Billion Dollar Dreamer

Jerry Trooien has already spent millions promoting The Bridges, the $1.5 billion St. Paul riverfront development that city government keeps on spurning. No matter: He knows they'll come around someday.

JERRY TROOIEN IS MYSTIFIED by his critics. In the eyes of the 59-year-old developer, The Bridges of St. Paul is flawless, the end result of years of unflinching market analysis and fastidious planning. By his reasoning, anyone who takes a clear-eyed look at the roughly 70-acre parcel of land across from downtown St. Paul that Trooien wishes to develop will inevitably concur. The only reasonable plan is to construct—with the aid of $125 million in taxpayer-subsidized tax increment financing—1,031 upscale condominiums, a 32-story, 250-room hotel, 420,000 square feet of retail space, 4,100 parking spaces, and a 350,000-square-foot museum devoted to mythology. In short, Trooien envisions a $1.5 billion development that would rival the Mall of America in size and scope and make sleepy St. Paul a destination for tourists from around the world.

"When you work hard on something, you don't develop arrogance with it, you develop confidence with it," Trooien says, speaking from the eighth floor of the office building that so far is the only physical manifestation of The Bridges. "That confidence is born from a great deal of application of the scientific method, which is testing, retesting, retesting."

Given the ironclad, scientifically assessed validity of his plans for the largest development in St. Paul's history, it's maddening to Trooien that so many people have failed to embrace his dream. Indeed, the list of nonbelievers is lengthy. Environmental groups, neighborhood organizations, and numerous elected officials have lined up in opposition to the project. Even the National Park Service has weighed in against The Bridges development. Last month the St. Paul Planning Commission voted, by a 13-6 margin, to reject Trooien's request to change the zoning for the land to B5, the same as in downtown St. Paul. In essence, such a designation would allow him to construct buildings of any height on the West Side Flats.

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"It's unusual to see so many different organizations lined up against a project in such a uniform and consistent manner," notes Steve Gordon, who has served on the planning commission for 12 years and voted against the zoning change. But as far as his own opposition is concerned, continues Gordon, "I thought this was a no-brainer."

That's because The Bridges flies in the face of every planning document that's ever been drafted regarding development of the West Side Flats. The size and scope of the project runs counter to the "West Side Flats Master Plan" adopted by the city in 2004 after years of meetings by area residents. It also conflicts with planning documents created by the Saint Paul Riverfront Corporation, as well as the city's comprehensive plan for guiding development.

Last week, in the face of this opposition, Trooien abruptly withdrew his application to rezone the 27-acre parcel of land and made some conciliatory gestures toward the politicians and organizations lined up against the project. He vowed to work with the community on coming up with a revamped development that will meet with community approval. "You gotta be able to tap dance," says Trooien. "If I want to be a good scientist, which I want to be, I always have to be willing to have the hypothesis tested. That's not inconsistent. Everything we do around here is always subject to continued scrutiny and review."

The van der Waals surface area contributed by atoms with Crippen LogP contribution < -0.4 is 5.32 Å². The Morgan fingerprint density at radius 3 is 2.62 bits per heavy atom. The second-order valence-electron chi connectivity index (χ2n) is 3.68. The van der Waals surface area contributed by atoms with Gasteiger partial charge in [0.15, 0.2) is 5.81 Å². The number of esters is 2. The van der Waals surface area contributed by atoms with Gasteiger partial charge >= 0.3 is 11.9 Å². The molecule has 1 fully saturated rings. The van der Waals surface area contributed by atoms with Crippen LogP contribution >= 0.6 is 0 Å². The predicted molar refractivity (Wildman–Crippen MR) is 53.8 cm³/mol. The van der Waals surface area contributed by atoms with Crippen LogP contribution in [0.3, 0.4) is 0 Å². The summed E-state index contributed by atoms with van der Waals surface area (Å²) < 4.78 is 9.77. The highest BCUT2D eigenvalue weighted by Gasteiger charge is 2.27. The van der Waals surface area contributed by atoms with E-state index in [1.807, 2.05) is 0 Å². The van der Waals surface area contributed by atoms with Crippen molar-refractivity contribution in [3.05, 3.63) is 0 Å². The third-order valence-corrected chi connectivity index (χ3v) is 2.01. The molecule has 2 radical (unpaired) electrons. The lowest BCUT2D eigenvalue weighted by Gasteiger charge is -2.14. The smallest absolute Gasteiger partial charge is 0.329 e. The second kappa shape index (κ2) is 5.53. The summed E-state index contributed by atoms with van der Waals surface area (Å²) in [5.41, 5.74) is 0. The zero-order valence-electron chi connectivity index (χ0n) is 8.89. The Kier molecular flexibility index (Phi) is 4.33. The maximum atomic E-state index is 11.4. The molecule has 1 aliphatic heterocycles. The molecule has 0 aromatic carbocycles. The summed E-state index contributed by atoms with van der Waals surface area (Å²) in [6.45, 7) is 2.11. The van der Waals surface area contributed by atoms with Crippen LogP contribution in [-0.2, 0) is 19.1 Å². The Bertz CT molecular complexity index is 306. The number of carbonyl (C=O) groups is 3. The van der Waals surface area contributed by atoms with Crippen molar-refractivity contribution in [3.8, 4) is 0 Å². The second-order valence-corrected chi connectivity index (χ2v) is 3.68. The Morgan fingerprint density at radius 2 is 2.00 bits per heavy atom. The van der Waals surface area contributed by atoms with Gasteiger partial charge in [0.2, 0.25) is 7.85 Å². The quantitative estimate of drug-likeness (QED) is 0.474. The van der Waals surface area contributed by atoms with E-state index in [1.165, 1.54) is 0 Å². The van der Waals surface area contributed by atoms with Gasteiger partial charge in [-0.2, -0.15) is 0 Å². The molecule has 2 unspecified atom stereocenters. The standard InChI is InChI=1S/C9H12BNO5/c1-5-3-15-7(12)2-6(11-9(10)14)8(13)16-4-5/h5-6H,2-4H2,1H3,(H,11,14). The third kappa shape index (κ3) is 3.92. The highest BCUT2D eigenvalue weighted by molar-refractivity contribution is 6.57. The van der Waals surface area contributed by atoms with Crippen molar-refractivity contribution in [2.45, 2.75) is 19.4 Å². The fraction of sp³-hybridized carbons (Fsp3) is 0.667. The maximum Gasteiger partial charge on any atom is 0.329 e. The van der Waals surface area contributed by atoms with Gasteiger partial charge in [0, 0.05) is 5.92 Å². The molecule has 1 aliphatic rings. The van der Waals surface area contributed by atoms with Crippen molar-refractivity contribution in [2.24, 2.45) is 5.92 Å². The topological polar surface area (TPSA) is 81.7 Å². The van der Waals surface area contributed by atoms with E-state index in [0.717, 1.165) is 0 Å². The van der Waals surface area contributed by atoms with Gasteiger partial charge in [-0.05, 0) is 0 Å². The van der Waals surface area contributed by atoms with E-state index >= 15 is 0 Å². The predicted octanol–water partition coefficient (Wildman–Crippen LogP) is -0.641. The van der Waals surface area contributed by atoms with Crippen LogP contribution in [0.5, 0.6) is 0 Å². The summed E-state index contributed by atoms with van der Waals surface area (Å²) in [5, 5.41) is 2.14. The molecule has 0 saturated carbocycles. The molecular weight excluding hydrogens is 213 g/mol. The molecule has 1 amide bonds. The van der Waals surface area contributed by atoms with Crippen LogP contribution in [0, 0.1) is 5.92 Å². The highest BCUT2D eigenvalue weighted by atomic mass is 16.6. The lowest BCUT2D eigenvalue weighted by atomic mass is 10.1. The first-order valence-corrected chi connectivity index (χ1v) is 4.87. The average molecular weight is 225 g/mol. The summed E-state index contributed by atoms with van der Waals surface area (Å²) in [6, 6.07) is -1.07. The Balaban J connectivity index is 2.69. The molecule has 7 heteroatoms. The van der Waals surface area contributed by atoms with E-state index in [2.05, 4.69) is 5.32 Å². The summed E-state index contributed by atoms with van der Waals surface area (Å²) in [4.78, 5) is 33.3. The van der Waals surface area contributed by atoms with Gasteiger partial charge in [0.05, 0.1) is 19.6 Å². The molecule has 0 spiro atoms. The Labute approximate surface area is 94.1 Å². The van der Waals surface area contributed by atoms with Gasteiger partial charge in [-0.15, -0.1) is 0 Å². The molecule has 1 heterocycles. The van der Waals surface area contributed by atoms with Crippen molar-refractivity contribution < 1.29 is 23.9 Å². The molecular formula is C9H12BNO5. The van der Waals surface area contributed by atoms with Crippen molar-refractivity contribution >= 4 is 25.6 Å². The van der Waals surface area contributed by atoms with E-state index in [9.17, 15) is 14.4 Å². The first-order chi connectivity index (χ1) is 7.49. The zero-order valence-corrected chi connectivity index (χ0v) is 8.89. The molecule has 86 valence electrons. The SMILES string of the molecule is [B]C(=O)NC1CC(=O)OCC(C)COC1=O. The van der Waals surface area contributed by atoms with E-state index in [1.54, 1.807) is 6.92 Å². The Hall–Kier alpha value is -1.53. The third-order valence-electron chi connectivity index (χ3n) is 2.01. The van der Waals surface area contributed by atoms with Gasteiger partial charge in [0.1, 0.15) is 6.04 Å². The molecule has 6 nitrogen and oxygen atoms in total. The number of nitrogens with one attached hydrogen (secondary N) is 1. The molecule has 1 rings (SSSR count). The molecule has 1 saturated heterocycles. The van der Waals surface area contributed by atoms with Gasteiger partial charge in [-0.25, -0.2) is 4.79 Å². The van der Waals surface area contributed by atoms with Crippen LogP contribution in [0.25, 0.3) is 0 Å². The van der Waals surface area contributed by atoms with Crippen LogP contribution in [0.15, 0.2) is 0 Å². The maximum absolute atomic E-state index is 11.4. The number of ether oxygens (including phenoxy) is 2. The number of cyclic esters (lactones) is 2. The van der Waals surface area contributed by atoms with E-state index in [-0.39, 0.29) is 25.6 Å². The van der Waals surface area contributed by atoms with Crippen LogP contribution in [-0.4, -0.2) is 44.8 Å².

But given Trooien's track record of unilateral decision-making, many West Side residents are skeptical of his sincerity. "The pattern and the behavior dictates that they'll just try to find another way in," says Carlos Garcia Velasco, lead organizer at the West Side Citizens Organization. "I want to clear the slate and move forward in a way that's trusting, but you can only get burned so many times. Why now? Why this time?"

The Bridges project has become extremely divisive on the West Side, Velasco notes, pitting longtime residents on opposite sides of the issue. "It's the old divide-and-conquer thing," he says. "It's the man with the big dollars coming in, peeling a couple of people off, and putting them in his pocket.... I don't really believe Jerry gives a shit about anybody in our community—but I could be wrong."

Owing to all these hurdles, it would be easy to dismiss Trooien's vision for the West Side Flats as a pipe dream that has no chance of becoming reality. But given the vast resources that he has already pumped into the project, it would be a mistake to underestimate him. For more than a year, Trooien has taken out weekly full-page ads in the Pioneer Press and sent prospective condo buyers lavish mailings. He's lured the Westin Hotel as an anchor tenant and claims that he's secured prospective renters for more than half of the retail space. No developer, most business observers agree, has ever spent so lavishly on the front end of a project that faces so many political and economic hurdles. "He's indicated to us that he's spent close to $20 million," says St. Paul Mayor Chris Coleman. "That's simply unprecedented. A lot of that money, quite frankly, has been used in a public-relations campaign to force the council and the city to change its position."

In other words, Trooien's done everything in his power to convince St. Paul residents that The Bridges of St. Paul is a foregone conclusion. "He's a determined person," says Coleman. "I don't question Jerry's motivation on this one. I do think he wants to leave a legacy project. He's an East Side kid who has a vision for the city that he wants to develop. I just question his philosophy about how to develop the riverfront."

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